As context, Dr. Brausi presented the following case: 83 year old male, heavy active smoker, history of hypertension. Presented to the emergency room with gross hematuria, pelvic pain and clot retention. After catheter placement and irrigation, his urine cleared within 2 days. He has normal serum creatinine (1.8 mg/mL), but is anemic (Hgb 9.9). Cystoscopy reveals a large 5 cm lesion in the left trigone, invading the left orifice and left bladder wall; complete TURBT was completed. He has evidence of left hydroureteronephrosis prior to his TURBT on ultrasound evaluation. Pathology: HG pT2 MIBC, with 10% squamous differentiation. cT3 due to hydronephrosis.
The question to the debaters: Should this patient get NAC prior to RC?
Dr. Black: Yes
1. Bladder cancer is a disease of the elderly – the mean age of bladder cancer diagnosis is 73. The oldest of any malignancy. With an aging population, it is not uncommon to treat elderly patients with bladder cancer.
2. In a paper by Noon et al (BJC 2013), when cancer-specific and overall mortality was graphed for patients stratified by low-risk NMIBC, high-risk NMIBC and MIBC by decade at the time of diagnosis, it was important to note that in patients > 80 with MIBC, cancer-specific mortality was still the primary cause of death in that population, more than other-cause mortality.
3. Concept of elder neglect and undertreatment – In a paper by Gray et al (Eur Urol 2013), there was clear evidence that the proportion of patients >70 who underwent no intervention steadily increased to almost 50% in patients older than 80, and 75% in patients older than 90.
4. There is level 1 evidence to support the use of NAC prior to cystectomy – there is very little Level 1 evidence of any other treatment.
5. Galsky et al (JCO 2011) created a checklist of patients unfit for chemotherapy – while performance status, hearing loss and peripheral neuropathy are included, age is not.
6. In a study in Annals of Oncology (2005), there was no difference in response to platinum based therapy in patients older or younger than 70 – older patients tolerate therapy well and derive the same oncologic benefit.
7. The key questions to ask:
- Do we need to treat this cancer – who will die of disease or of other causes? With advanced bladder cancer, it is often death from bladder cancer!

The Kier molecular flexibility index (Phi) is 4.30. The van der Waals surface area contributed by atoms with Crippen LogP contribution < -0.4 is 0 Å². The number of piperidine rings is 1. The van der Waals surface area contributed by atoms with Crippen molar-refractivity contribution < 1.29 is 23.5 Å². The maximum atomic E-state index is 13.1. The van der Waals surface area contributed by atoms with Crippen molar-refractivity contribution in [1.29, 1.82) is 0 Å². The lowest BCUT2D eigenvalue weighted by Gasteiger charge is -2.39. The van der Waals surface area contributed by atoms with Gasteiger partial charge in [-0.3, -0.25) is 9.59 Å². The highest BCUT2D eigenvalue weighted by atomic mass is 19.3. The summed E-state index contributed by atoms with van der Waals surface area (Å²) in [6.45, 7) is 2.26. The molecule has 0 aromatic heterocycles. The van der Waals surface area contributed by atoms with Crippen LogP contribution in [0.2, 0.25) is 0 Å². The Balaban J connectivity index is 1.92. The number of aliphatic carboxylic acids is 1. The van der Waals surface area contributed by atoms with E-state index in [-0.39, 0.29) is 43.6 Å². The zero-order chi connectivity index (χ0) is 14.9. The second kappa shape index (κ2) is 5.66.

- If we treat, who is vulnerable to toxicity?
- How do you modify therapy based on organ status, functional status, cognitive status, and functional status?
* Age alone is not the determinant
8. Integrating geriatrics into oncology – this is becoming more established throughout
- Geriatrics assessment can help fully evaluate a patient’s ability to tolerate therapy
- Specifically assesses factors other than age that may affect morbidity and mortality
9. Hurria et al (JCO 2011) identified 11 risk factors of chemotherapy toxicity – age >72 was just one of the factors
- Total score correlated significantly with toxicity
- Patients with low score may still benefit from therapy
Ultimately, as with all other areas of oncology, risk stratification is important. But age alone should not be a cutoff.
Dr. Khochikar: No
Dr. Khochikar’s primary focus was on the goals of treatment. Often times the goals of patient care are not just oncologic cure – the entire patient must be considered.
1. Main goals of care in all patients, but particularly the elderly:
- Oncologic Cure
- Minimal morbidity and toxicity
- Good quality of life
- Meaningful and respectful remaining days
- Are they ready for the intervention? Socially? Mentally?
2. Effectiveness of therapy is not established in the elderly patient in Level 1 evidence
- There is no subset analysis of 80+ year old patients in any of the trials included in the ABC meta-analysis
- In the Annals of Oncology (2005) study, the age cutoff was 70, not 80. That cutoff is actually younger than the median age of diagnosis!
- A 2005 paper by Clark et al (ACS) demonstrated worsening 5-year CSS and OS with age after RC – even absent NAC
- Patients over 80 had a 45% 5-year CSS and 33% 5-year OS
- Bladder cancer patients >80 also tended to have higher stage and higher grade disease, 72% were locally advanced
- Hence, cure is much less likely even with RC in this population
3. Morbidity in the elderly
- Again, ignoring the NAC, morbidity from a RC in the elderly carries more risk – higher morbidity and mortality
- Thompson et al (2014) demonstrated that 50% of patients undergoing RC were eligible for NAC; only 39% in patients > 65. In patients > 80, that number is even less.
5. Going back to the stratification concept, he mentioned a “Staging the Aging” concept
- Treatment needs to be tailored to the patient
- Fit patients warrant full discussion prior to NAC + RC (limited node dissection, simple diversion)
- Unfit patients – If unfit for surgery, consider TMT. If unfit for chemo – RC alone. If unfit for both – care rather than cure.
Presented by: Peter Black, Makarand Khochikar
Written by: Thenappan Chandrasekar, MD, Clinical Fellow, University of Toronto, Twitter: @tchandra_uromd at the 37th Congress of Société Internationale d’Urologie - October 19-22, 2017- Lisbon, Portugal